New laboratory research suggests that lithium and other drugs that inhibit a particular enzyme, GSK-3 beta, should be used with caution in treating Alzheimer's disease because too high a dose can impair, rather than enhance, neuronal function.
Lithium is currently in clinical trials for treating Alzheimer's. Pharmaceutical companies are interested in producing other GSK-3 beta inhibitors for the disease because these drugs are relatively easy to make and lithium has been shown to be safe in low doses in treating people with manic-depressive illness, said Dr. William D. Snider, professor of neurology, cell and molecular physiology at the University of North Carolina at Chapel Hill's School of Medicine.
"People might think that if you make the inhibitor stronger and stronger, that would be better. Our in-vitro experiments show that you will have to be careful with how you use GSK-3 beta inhibitors, because if you use too much, it will interfere with and possibly kill neurons," said Snider, who also is director of UNC's Neuroscience Center
The results, published online Thursday (Dec. 21) in the journal Neuron, were surprising because GSK-3 beta inhibitors have been shown at some doses to improve neuronal function. "It's known that when GSK-3 beta is inactivated that tends to allow the processes inside the cell it regulates to function normally," Snider said.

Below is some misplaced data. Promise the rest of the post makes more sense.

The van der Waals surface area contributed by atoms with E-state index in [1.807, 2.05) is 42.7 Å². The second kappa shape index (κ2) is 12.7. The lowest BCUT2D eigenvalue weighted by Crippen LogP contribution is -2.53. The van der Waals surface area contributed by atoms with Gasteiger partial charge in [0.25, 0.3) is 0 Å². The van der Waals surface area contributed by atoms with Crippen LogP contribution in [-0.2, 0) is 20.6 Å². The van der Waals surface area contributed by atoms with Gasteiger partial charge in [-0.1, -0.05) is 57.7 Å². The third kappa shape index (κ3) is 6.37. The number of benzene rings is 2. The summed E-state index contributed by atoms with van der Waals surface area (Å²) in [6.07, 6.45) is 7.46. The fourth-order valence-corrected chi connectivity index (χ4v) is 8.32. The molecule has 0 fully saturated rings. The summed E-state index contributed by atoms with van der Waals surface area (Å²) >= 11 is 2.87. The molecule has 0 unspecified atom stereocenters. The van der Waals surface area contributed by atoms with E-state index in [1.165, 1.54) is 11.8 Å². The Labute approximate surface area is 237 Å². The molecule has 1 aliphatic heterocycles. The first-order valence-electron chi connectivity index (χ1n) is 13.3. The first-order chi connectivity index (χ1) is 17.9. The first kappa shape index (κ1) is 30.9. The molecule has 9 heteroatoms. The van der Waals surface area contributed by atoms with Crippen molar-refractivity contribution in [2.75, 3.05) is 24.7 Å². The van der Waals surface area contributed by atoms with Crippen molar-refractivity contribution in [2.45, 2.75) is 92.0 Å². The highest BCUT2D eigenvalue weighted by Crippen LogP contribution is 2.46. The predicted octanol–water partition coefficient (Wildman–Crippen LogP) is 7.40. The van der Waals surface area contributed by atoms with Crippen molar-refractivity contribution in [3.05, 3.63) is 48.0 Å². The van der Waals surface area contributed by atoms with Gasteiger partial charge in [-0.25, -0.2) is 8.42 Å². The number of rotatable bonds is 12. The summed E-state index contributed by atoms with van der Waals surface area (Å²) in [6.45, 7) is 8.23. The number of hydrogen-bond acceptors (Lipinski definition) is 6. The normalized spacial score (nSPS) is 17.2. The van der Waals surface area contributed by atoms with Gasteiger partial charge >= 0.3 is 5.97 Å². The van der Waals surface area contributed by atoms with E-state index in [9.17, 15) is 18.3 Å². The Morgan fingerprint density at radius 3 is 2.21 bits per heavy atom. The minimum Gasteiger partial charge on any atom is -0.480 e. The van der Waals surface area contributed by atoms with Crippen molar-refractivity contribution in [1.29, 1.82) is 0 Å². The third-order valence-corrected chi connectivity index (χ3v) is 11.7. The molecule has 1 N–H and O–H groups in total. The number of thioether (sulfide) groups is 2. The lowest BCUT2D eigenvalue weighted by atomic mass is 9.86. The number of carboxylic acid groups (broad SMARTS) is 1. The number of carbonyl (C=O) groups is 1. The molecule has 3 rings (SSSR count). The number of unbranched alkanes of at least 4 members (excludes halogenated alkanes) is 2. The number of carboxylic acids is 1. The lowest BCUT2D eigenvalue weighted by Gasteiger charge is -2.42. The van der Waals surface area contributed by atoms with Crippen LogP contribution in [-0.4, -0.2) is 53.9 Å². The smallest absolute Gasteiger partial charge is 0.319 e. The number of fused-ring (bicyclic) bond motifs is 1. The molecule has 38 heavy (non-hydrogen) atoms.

But when the researchers strongly inhibited GSK-3 beta in mouse neurons in cell culture, the growth of axons, which carry messages between nerve cells, was markedly reduced.
The researchers inhibited GSK-3 beta using RNA silencing. "RNA silencing allows you to specifically knock down the level of a particular protein inside the cell," Snider said.
In a second set of experiments, the researchers treated mouse neurons with a low dose and a high dose of a GSK-3 beta inhibitor similar to lithium. The high dose impaired neuronal function, while the low dose improved it.
Snider's group plans to further investigate the effect of inhibiting GSK-3 beta in a whole-mouse model. "We will take a conditional mutagenesis approach in mice to knock out the GSK-3 beta in the nervous system," Snider said. "We'll be able to find out if we get the same effect in the whole animal that we got using RNA silencing in the culture dish."
The researchers will also work to understand how GSK-3 operates in relation to a protein called Tau, which is implicated in Alzheimer's.
In addition to Snider, other authors are lead author Dr. Woo-Yang Kim, Drs. Jiang Zhou and Yan-Min Wang, all of UNC's Neuroscience Center; Drs. Eva Anton and Yukako Yokota, both of the Neuroscience Center and UNC's department of cell and molecular physiology; Dr. Feng-Quan Zhou of the Johns Hopkins University School of Medicine; Drs. Takeshi Yoshimura and Kozo Kaibuchi of Nagoya University, Japan; and Dr. James R. Woodgett of Ontario Cancer Institute, Toronto.
The study was funded by the National Institute of Neurological Disorders and Stroke, part of the National Institutes of Health.
Materials provided by University of North Carolina School of Medicine. Note: Content may be edited for style and length.
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